The bottom line for now: ancillary benefits from coastal wetlands are so compelling that their conservation is a no-regrets strategy — even if long-term carbon benefits are harder to sustain.

Beds of kelp and other macroalgae (aka seaweeds) serve similar ecological roles and have similar conservation benefits.

So, what makes kelp and macroalgae worth considering? Macroalgae has a high value for human use as well as fast growth and widespread suitability for culture. In many places, seaweeds are already farmed, producing human food, animal feeds, chemical feedstocks and other valuable commodities. There are also huge sections of the ocean suitable for expanded macroalgae culture, or simply for reforestation of the sea.

But there are unknowns and challenges in harnessing widespread seaweed production for carbon storage. In nature, much of that production is eaten by herbivores, which then respire the “fixed” carbon as CO2. Macroalgae carbon storage is also relatively “leaky:” under natural conditions, only a modest fraction of the carbon fixed in seaweed is delivered to settings where it could achieve long-term sequestration. Maybe the biggest challenge is documenting the extent of net sequestration from produced seaweeds at scale. That is, it remains unclear how to use seaweeds at large scale to achieve carbon sequestration without serious negative consequences. More research is certainly needed.

Finally, the potential uses of the open ocean as a mainstream carbon fighting tool remain seductive, if still too new for practical application.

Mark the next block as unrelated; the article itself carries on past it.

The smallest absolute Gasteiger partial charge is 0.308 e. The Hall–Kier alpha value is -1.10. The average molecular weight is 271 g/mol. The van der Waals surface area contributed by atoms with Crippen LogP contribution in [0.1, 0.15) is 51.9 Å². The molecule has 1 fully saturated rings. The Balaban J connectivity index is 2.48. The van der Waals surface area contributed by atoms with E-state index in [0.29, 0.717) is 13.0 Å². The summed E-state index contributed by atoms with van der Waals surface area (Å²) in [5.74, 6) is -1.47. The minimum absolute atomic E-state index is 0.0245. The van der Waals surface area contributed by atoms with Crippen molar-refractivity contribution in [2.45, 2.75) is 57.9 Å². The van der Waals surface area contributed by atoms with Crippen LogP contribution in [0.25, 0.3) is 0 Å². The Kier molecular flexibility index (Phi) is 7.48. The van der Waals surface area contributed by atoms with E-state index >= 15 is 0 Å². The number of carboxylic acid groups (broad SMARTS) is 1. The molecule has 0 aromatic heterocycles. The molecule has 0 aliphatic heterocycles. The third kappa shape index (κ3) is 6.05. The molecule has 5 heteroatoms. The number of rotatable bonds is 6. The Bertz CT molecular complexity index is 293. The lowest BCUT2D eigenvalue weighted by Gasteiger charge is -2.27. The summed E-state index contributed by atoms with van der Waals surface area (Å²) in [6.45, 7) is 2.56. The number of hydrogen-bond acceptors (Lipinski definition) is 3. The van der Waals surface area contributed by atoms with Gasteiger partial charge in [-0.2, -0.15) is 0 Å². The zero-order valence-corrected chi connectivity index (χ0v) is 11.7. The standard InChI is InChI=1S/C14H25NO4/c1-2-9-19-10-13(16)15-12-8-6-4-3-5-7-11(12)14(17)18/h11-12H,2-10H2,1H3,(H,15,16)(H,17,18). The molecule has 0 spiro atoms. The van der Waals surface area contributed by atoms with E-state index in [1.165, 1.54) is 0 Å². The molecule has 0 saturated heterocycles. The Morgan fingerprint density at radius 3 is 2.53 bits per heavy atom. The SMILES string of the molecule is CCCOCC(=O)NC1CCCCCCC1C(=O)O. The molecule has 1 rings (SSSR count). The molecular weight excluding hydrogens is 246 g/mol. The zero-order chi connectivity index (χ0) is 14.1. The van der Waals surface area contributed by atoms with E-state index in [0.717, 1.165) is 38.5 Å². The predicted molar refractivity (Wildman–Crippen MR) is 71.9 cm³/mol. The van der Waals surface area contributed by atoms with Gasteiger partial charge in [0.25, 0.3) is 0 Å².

When it comes to the open ocean, carbon sequestration is all about moving more carbon, deeper and faster. The main possibility for open ocean sequestration revolves around the sinking and redistribution of organic particles through waste processes and decomposition. These include: “marine snow,” where matter like exoskeletons, mucus and feces colonized by bacteria and fungi sink into the abyss; “whale falls” or “fish falls” of decomposing animals; and the “whale pump,” where great whales feed at ocean depths but defecate at shallow levels, redistributing carbon in the process. And it turns out that the most abundant and least recognized groups of fishes in the world ocean — living in the middle depths of the sea — serve a key role in moving carbon downwards. These fish come up to or near the surface at night before returning to the depths during the day.

Preventing the extinction of these key marine species — great whales and mesopelagic fishes — can help continue the valuable carbon redistribution they play essential roles in. Restoring whales, and perhaps large fish populations, could have an impact on how fast absorbed CO2 is converted into organic forms and then how fast that sinks into the deep sea, making marine species conservation an obvious first step.

Taken together, these pathways constitute literally and figuratively a carbon diamond in the rough: recognized for its prospective value by a few, but once properly shaped, seen as a brilliant and exciting resource.

What’s next?

All three of these Blue Carbon pathways constitute potential opportunities to add the world ocean to our climate-fighting arsenal, but they all require significant investment in science to hone existing knowledge and build an adaptive approach. I expect that in five- or ten-years’ time, we will look back wondering why it took us so long to start down these key pathways — and see Blue Carbon as the diamond in the rough it truly is.